Should consumers be able to open up and fix their machines themselves or get independent help to do so? For this to happen companies would have to provide everyone access to spare parts, tools, diagnostics, and manuals. Those in favor say more repairing will reduce electronic waste (which is outweighing the Great Wall of China each year), preserve the value of products, support repair, reuse, or resale businesses, and protect owners’ rights.
The movement has been gaining ground, and shareholder activism has had a part to play. This year, the American Farm Bureau Federation has negotiated and signed agreements with AGCO, Japan’s Kubota, John Deere, and CNH Industrial Brands to protect farmers' and ranchers' rights to repair their own farm equipment. Together this covers roughly 70% of the agricultural machinery sold in the country. Meanwhile, Microsoft broke with the other Big Techs recently and showed its support for a bill in Washington state, calling Right to Repair “a priority” for the company.
Fund-amentals: active vs. passive
While ordering a mixed drink at a bar, are you better off with the classic cocktails on the menu, or should you trust the bartender to create something special just for you that will cost a little more? If you’re on a road trip, should you play a Spotify playlist or ask your melomaniac friend to make one? Sometimes direct involvement can lead to something amazing… and sometimes sticking with the tried-and-true is the safer, more satisfying path. The same is true for passive and active forms of investing. Every time you invest in a fund, you make a choice between the two. But what is the difference, and what should you know? Read on to find out.
Set on automatic or stock-pick funds
First, a few definitions: passively managed funds are designed to mirror the composition and performance of indexes, which are groups of assets that represent either a portion or entirety of a market/sector/industry. In the case of active funds, a professional financial expert handpicks the investments, decides their weighting, and trades them strategically to deliver the best returns possible. These fund managers also provide a benchmark index that they aim to outperform. For your reference, most ETFs are index-based and passively managed, whereas most mutual funds are actively managed.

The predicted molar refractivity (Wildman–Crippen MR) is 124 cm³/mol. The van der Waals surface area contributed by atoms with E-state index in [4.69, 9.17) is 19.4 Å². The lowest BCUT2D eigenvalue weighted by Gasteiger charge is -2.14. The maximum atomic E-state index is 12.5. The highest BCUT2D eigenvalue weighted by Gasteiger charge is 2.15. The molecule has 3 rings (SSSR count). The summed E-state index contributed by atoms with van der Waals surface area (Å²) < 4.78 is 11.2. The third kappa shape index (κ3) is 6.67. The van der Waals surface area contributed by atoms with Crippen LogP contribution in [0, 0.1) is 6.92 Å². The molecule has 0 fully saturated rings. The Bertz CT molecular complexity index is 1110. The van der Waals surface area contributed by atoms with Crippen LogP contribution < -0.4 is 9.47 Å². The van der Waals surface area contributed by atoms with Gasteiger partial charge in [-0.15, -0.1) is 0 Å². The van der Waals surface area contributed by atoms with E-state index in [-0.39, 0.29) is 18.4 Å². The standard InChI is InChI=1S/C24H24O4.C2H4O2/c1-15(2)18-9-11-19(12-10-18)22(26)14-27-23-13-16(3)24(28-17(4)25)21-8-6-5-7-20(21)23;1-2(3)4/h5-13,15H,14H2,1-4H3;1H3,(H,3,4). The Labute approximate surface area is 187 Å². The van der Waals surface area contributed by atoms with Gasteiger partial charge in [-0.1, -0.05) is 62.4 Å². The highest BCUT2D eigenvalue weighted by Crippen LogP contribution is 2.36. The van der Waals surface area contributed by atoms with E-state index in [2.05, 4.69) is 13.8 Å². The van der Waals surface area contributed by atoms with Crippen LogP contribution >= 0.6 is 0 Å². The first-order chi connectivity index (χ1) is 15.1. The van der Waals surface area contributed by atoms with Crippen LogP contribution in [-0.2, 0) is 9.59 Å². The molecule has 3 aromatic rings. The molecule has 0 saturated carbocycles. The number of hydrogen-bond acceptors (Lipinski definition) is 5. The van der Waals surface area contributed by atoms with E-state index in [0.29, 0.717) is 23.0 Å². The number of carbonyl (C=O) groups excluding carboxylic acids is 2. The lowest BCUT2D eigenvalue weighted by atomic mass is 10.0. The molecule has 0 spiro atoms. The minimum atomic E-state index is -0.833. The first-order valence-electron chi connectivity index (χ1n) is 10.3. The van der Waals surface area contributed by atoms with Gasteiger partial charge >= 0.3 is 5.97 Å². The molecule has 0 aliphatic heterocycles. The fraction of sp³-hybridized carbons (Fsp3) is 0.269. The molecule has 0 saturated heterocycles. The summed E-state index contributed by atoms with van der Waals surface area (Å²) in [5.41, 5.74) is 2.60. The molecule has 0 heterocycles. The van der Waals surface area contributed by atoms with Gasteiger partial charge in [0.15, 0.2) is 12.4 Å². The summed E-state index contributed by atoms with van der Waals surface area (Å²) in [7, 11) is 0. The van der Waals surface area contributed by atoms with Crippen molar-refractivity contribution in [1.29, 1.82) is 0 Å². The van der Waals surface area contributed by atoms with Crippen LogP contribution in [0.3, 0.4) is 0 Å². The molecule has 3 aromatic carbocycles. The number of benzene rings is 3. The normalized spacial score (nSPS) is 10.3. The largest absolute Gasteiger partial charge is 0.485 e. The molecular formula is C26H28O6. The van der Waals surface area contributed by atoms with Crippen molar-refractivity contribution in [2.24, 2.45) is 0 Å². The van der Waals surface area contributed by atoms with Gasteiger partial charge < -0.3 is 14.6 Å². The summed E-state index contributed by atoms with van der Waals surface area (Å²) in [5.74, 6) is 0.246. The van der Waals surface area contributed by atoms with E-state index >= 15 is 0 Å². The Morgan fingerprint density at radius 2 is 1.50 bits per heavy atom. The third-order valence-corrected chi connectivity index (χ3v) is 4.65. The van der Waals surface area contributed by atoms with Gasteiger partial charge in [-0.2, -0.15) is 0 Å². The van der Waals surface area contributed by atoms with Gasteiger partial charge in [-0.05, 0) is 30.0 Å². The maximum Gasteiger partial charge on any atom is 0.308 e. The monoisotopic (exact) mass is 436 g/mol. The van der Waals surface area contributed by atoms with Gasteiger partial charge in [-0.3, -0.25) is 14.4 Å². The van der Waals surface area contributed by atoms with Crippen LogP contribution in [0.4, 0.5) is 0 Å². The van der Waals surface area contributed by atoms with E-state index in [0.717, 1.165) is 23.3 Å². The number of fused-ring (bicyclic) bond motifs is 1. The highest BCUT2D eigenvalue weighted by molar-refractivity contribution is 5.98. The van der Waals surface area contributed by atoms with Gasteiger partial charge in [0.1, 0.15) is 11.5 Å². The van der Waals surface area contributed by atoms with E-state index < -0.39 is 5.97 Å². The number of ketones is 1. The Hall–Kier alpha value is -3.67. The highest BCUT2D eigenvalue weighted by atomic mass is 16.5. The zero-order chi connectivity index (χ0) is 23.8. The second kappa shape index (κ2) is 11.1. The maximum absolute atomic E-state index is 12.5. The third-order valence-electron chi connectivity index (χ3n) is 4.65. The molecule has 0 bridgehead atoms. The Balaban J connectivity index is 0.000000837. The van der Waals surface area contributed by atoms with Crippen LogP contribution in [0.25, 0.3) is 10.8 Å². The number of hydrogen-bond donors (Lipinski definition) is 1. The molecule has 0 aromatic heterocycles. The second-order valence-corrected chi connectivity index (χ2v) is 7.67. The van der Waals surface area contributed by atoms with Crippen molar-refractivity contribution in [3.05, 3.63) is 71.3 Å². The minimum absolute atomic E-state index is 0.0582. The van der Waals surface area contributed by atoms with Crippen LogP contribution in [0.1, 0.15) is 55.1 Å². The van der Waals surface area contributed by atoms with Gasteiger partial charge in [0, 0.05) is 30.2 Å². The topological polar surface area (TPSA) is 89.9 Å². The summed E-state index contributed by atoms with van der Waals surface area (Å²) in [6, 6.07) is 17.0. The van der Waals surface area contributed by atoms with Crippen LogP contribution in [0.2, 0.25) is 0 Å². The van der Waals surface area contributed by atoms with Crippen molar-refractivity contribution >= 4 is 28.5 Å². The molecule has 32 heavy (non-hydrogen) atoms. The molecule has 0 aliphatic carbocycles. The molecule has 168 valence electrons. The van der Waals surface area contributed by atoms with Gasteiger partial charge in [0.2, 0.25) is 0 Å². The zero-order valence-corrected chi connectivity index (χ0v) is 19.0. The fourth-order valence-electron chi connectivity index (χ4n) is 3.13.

Reminder: FWIW can help you learn more about indexes and how we use them as benchmarks.
How do they compare?
There are a couple of ways actively managed and passively managed funds differ. Knowing these differences can help you build a portfolio best suited to your financial goals and risk appetite.
Cost – A lot of time, research, and skill goes into actively managing funds, and that’s why they tend to have higher fees (expense ratios). Last year, the average expense ratio of actively managed equity mutual funds was 0.66%, and the average expense ratio for index equity ETFs was 0.16%, per the Investment Company Institute. Some asset managers are even offering passive mutual funds and ETFs with a zero expense ratio, like the Fidelity ZERO Total Market Index Fund and BNY Mellon US Large Cap Core Equity ETF. Cost is a significant consideration when choosing funds because high expense ratios eat into your earnings and your portfolio’s potential to grow.
Performance – Although you would think having a smart, accomplished person controlling a fund’s components and reacting to the market in real time would be a huge advantage, the data shows that humans just aren’t that good at predicting and timing markets, and the high management costs hurt the overall return of even the best performances. In 2022, less than half of all US active funds survived and outperformed their average passive peers, according to Morningstar. When you zoom out and look at longer time horizons, the data does not paint a sunnier picture. “Only one out of every four active funds topped the average of their passive rivals over the ten-year period ended December 2022,” said the report.